November 30, 2016

1940. Edward R. Murrow and William L. Shirer Meet in Amsterdam

Murrow and Shirer Meet for the First Time Since the Start of the War


Edward R. Murrow and William L. Shirer

CBS News in Amsterdam

January 18, 1940

ROBERT TROUT: Today in Europe. At this time, the Columbia Broadcasting System brings you the latest foreign news direct from important European war capitals. Tonight, we shall attempt to bring the news from Amsterdam and from Helsinki.

Edward R. Murrow, chief of the Columbia European staff, has just arrived in Amsterdam to talk with William L. Shirer, CBS continental representative. And so we take you now to Amsterdam.

EDWARD R. MURROW: Well, that's a nice story, Bill, but I just don't believe it.

WILLIAM L. SHIRER: No, no.

MURROW: Your last trip?

SHIRER: (?) in peacetime we used to fly from Berlin to Amsterdam in a couple of hours. Now you take the train, it takes thirteen hours. And the trains are late and cold. But you flew over, didn't you?

MURROW: I think so. It was more like being swung around in a barrel at the end of a longboat than flying. That plane was painted bright orange, and all windows were blacked out.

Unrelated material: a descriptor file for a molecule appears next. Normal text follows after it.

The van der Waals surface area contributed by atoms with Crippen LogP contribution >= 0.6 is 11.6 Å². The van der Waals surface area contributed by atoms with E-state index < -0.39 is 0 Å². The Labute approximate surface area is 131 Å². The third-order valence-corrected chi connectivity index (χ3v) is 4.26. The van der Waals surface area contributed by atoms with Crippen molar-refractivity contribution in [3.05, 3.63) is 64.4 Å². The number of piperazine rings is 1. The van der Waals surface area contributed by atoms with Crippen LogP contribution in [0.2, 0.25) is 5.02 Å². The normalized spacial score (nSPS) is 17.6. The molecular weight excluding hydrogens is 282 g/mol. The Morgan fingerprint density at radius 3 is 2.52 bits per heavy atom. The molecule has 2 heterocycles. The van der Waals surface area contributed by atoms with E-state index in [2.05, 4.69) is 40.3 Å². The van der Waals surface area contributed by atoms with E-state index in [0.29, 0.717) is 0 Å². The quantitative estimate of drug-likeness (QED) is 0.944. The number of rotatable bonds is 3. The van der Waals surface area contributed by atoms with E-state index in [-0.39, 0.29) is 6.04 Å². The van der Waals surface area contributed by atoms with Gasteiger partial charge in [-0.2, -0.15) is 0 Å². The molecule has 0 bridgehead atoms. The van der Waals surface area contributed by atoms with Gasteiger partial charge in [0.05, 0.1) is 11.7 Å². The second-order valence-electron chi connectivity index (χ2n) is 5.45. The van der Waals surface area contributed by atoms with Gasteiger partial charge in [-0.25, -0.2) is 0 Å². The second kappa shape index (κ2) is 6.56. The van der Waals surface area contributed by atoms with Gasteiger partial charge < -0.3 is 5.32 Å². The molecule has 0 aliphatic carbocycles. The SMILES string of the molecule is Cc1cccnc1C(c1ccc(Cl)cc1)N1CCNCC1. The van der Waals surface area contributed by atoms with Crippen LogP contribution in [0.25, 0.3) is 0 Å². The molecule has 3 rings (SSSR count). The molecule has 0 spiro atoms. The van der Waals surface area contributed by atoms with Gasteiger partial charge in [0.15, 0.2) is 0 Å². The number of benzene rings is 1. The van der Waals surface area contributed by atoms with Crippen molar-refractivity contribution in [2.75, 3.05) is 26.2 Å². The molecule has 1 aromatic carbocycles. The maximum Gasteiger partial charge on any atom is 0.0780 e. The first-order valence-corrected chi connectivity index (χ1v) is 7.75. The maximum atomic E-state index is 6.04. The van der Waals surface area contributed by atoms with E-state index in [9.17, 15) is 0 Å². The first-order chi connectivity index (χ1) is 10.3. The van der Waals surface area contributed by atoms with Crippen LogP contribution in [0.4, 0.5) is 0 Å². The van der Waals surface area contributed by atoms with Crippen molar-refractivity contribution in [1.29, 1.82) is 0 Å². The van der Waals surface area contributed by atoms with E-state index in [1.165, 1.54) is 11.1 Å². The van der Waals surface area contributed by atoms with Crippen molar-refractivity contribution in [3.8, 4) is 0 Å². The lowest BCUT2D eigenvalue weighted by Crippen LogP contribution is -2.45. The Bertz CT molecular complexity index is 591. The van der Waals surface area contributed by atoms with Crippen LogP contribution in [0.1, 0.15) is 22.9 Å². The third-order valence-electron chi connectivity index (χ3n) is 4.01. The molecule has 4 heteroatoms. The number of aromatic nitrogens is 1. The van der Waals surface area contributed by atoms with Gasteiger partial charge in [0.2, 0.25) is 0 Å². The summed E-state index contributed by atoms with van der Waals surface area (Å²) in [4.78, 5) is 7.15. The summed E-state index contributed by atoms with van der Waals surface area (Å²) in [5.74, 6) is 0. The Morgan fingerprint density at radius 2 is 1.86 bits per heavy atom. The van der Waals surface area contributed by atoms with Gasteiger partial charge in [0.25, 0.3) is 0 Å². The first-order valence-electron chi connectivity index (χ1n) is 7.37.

SHIRER: Why would they black the windows out?

MURROW: Oh, just so curious reporters can't see anything while flying over England and the Channel.

SHIRER: How long did it take from London to Amsterdam?

MURROW: Do you mean flying time or total time?

SHIRER: No, altogether.

MURROW: Well, I left London at seven in the morning, traveled on a cold train to a little place you're not supposed to know about.

SHIRER: Uh huh.

MURROW: Spent about three hours doing things with little bits of paper and books, and got to Amsterdam about half past three in the afternoon.

SHIRER: It's not so simple getting to all these countries, is it?

MURROW: Well, Bill, six months ago I could've paddled around the world with fewer papers and documents than were required for this trip.

SHIRER: Well, I'm glad to hear that because I thought the place where I worked had a monopoly on that sort of thing.

MURROW: Well, you see they haven't. You know, Bill, this conversation isn't going very well. Maybe it's because we both want to talk about the same thing.

SHIRER: Ed, I want to talk to you about the lights I saw last night in this town.

MURROW: Alright, go ahead. Get it over with.

SHIRER: You have no idea what it's like to get into a city and see the streets all lighted up.

MURROW: What do you mean I've got no idea? I saw streetlights, automobiles with real headlights, and light pouring out of the windows tonight for the first time in five months. It's a shock. Seems almost indecent to have all this light about. And as soon as we finish here I'm going out to look at those lights again.

SHIRER: Maybe you think I'm not too? You know, Ed, it sounds churlish to say so, but when I got in last night and emerged from the station and saw those lights, I dropped my bags in the snow and wandered about the streets for half an hour, just looking at the lights. I kept studying the position of every lamppost and fire hydrant, making a mental note of their location so I wouldn't run into them if the blackout comes.